AS MODERNISING PEOPLE, we, as a nation, are continually trying to face our past, force through it, and hopefully arrive with a greater understanding of our times gone by.
Ireland has changed so much since the death of Ann Lovett in January 1984 that perhaps our parents and grandparents might not now recognise it. Ann was just a teen when she died alone in the cold in a grotto in Granard, County Longford, alongside her newborn boy who she had given birth to by a statue of the Virgin Mary.
I remember the day Ann Lovett died, but like any other teenager, was more interested in Top of the Pops than The Irish Times. At that age we were younger, more innocent, and less sure about everything.
When you reconnect with these stories later in life, you have the time and maturity to reflect on them through the benefit of hindsight. This moment transpired for me when I came across two excellent newspaper articles about Ann in 2018.
What struck me most was imagining the whole day and wondering what she must have thought and felt at that time. We will never truly know, but as a writer much time is spent in the shoes of others and, in this case, considering the fear and uncertainty of the tragic event – trying to rationalise her thoughts and actions on that consequential day.
Even though she was old enough to have a baby, she was still only 15, a child, but most incomparable to a 15-year-old girl in 2023. It is this alone that drove me to write this script.
Oddly enough, it was the most straightforward script I ever had to write. Perhaps this was because I remembered it so vividly from my youth, or likely, it is such a heartbreaking story that cinema appears to have decided to ignore.
Any film is challenging to fund, but this one was very challenging, and it took four years to get it from script to screen. However, from the script writing stage, we were fortunate enough to get both the immense support of RTÉ and the brilliant German sales agent, Media Luna.
It is a great honour for us, the team behind the feature film Ann, to have the opportunity to screen our film to audiences at the Dublin International Film Festival on Sunday 26 February. In reality, it is so much more, given that it concerns the tragic case of Ann, which has haunted Ireland for nearly forty years.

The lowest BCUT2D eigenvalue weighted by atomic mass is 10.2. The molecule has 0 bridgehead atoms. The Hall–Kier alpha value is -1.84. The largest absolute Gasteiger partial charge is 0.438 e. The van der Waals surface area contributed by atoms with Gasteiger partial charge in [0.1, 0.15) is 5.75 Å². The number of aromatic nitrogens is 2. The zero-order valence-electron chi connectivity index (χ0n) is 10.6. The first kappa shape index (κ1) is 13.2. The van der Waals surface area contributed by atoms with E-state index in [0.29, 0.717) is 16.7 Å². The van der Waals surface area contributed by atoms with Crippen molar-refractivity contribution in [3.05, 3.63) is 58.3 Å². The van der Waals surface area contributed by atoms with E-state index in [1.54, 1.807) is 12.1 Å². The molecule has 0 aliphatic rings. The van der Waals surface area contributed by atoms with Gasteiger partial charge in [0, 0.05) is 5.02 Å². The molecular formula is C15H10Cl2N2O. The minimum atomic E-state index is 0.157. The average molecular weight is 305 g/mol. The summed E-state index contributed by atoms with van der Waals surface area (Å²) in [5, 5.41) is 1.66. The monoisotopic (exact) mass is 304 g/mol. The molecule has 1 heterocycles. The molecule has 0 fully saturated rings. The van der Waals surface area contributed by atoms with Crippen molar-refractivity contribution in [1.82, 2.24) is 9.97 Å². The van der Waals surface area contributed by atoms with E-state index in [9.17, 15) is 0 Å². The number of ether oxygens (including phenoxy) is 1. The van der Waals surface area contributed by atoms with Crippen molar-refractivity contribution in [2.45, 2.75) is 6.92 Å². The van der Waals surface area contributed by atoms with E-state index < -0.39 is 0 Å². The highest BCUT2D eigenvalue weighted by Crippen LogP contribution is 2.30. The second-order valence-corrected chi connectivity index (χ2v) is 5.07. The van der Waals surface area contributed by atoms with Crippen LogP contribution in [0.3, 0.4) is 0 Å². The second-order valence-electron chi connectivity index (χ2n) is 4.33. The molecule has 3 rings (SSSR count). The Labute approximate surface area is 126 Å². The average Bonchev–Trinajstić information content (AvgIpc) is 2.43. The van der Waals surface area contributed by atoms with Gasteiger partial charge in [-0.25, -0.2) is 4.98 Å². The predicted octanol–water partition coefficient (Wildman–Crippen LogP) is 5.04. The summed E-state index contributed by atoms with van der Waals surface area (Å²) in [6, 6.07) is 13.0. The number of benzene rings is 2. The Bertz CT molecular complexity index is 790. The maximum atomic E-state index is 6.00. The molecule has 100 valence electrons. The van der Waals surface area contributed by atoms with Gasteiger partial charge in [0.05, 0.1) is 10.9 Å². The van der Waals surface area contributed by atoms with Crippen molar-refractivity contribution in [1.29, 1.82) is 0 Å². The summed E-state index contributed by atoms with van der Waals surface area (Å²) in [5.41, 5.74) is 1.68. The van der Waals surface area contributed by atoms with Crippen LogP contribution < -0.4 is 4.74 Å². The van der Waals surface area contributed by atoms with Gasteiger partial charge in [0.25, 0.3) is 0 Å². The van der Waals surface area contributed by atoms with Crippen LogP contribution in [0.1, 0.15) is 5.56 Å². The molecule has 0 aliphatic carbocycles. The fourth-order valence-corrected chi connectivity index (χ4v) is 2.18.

Often in the film industry, you are presented with a choice: do we give up and move on to the next project, or do we work hard to make it happen? Deep down, I felt it was a story that must be told. I could not sit by and do nothing, so I decided: let’s do it.
Everything is an uphill battle when you make a film for a fraction of what a standard Irish film costs. I always knew we would get the support of the cast and crew because you can rely on them for a film such as this. After all, they realise the importance of bringing it to the big screen.
Of course, we shot during COVID, which again brought a new level of pressure on our budget as we had no access to government support initiated during that time. If nothing else, the real stars in this film are the goodwill we received from the cast, crew, and so many others.
We shot the movie in Boyle, where the locals welcomed us. Some days we locked down the town, but all we were ever given was support. The Roscommon County Council was so good to the production, as were others such as An Garda Síochána.
We shot this film over 12 long days in one of the most beautiful summers in years. We aimed to convey the story in a straightforward, almost narrative documentary style and transport the audience back to a church-domineered Ireland that no longer existed but felt all too familiar.
The film got a fantastic start last November when it was shown at three category A film festivals: Tallinn Black Nights International Film festival, Cairo International Film Festival and the International Film Festival of India, all in the same month.
It baffles me that such a small Irish story could be accessible to many audiences worldwide. It highlights that people are more alike than not and can resonate with the unspoken truth found at her story’s core.
This was the dream start for Ann as it started its festival journey. So many great Irish films are being made right now and being part of the Dublin International Film Festival, we hope this will give Ann Lovett’s story a chance to be part of this new wave of Irish cinema everywhere.
Ann screens at 5.40pm on Sunday, 26 February as part of the Dublin international Film Festival, running from 23 February – 4 March. For more information and tickets visit
. Ann will be released in cinemas on Friday 14 April.